Chl-a is a major photosynthetic pigment which occurs in phytoplankton, i.e., in the ubiquitous, microscopic, free-floating and suspended organisms found in the illuminated (euphotic) layer of the lakes. The amount of phytoplankton in the water collectively accounts for the trophic state of the lake. Although these organisms are the base of the aquatic food web, their excess could be harmful. Phytoplankton face a great number of abiotic and biotic limitations (light, temperature, other algae, herbivores, etc.), which influence the phytoplankton growth [8
]. Nutrient enrichment is very important, since it leads to the eutrophication of lakes, which can lead to alternate states [9
CDOM is the colored (optically active) fraction of the dissolved organic matter (DOM) of waters, consisting mostly of humic and fulvic acids. Although CDOM is considered as an indicator of DOM [10
], its origin can vary, as the amount of CDOM is affected by external factors and diffuse sources from the catchment. CDOM in waters is autochtonous, i.e., coming from degradation of algae or macrophytes in the given water body, and/or allochtonous, i.e., coming from the catchment area.
TSM includes a wide range of particulate material for the given water column. The origin of TSM can be local, such as wind induced resuspension and/or distant, for instance from tributaries [12
]. TSM contains both organic and inorganic matter, and has a significant impact on the spatial and temporal aspects of the optical properties of the water bodies [13
Ocean color remote sensing methodology could potentially be a useful tool to track the variability and monitor these water quality parameters [14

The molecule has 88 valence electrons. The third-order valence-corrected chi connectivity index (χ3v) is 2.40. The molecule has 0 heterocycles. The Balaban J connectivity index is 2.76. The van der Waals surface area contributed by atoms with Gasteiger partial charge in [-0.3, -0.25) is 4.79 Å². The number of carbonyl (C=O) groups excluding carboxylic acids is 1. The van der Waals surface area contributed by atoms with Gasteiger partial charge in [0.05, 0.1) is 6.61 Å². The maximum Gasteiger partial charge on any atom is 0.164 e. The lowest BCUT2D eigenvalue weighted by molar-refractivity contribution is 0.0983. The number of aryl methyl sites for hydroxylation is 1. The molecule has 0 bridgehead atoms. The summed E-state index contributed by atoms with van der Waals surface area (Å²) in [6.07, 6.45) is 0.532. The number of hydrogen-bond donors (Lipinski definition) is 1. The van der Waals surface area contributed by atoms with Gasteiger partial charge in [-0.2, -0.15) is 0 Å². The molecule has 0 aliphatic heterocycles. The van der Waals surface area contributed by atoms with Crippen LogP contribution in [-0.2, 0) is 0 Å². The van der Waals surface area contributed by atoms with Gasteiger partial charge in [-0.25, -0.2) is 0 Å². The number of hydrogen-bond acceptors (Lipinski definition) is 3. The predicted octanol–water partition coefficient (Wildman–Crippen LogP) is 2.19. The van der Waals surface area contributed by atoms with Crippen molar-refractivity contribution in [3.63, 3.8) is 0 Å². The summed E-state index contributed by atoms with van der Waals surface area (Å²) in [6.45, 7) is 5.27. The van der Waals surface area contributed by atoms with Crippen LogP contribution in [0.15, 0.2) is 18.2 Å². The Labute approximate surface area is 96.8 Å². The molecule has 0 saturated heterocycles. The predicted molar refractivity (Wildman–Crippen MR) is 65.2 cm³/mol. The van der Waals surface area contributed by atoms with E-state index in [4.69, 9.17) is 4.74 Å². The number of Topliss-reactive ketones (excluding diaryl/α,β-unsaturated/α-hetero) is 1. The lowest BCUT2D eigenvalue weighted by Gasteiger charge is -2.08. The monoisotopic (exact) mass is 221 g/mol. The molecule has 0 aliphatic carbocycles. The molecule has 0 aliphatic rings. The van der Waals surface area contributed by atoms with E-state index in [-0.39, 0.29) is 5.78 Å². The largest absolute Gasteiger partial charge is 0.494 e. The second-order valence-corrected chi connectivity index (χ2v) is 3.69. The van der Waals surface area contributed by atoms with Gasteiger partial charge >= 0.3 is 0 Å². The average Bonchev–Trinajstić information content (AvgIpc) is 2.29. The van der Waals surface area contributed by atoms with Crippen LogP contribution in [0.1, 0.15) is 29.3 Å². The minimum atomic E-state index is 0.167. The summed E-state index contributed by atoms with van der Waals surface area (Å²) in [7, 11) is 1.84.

]. In situ observations have documented that Lake Balaton shows a large spatial and temporal variation in the amount and the distribution of Chl-a, CDOM and TSM. This, and the fact that Lake Balaton is regularly monitored by field sampling and measurements, makes the lake particularly well suited for validating retrieval of water quality products for complex aquatic environments from the Copernicus S3 OLCI instrument. The computation of the standard Chl-a, CDOM and TSM maps from OLCI is generally performed by using a Neural Network (NN) method [17
However, optical properties of local environments might show large deviations from the data used for training state-of-the-art models. This can lead to erroneous retrieval of water quality parameters [19
]. Therefore, it is often required to use a local model, adjusted to the given area. An alternative powerful regression approach, the Gaussian Process Regression (GPR) model, has lately been investigated for biophysical parameter retrieval from remotely sensed data. The GPR model has been shown to outperform some other parameteric and non-parameteric machine learning methods, such as NNs, in the estimation of these biophysical parameters [20
]. Hence, the GPR model can be an alternative candidate for estimating water quality parameters from data acquired by S3 OLCI in Lake Balaton.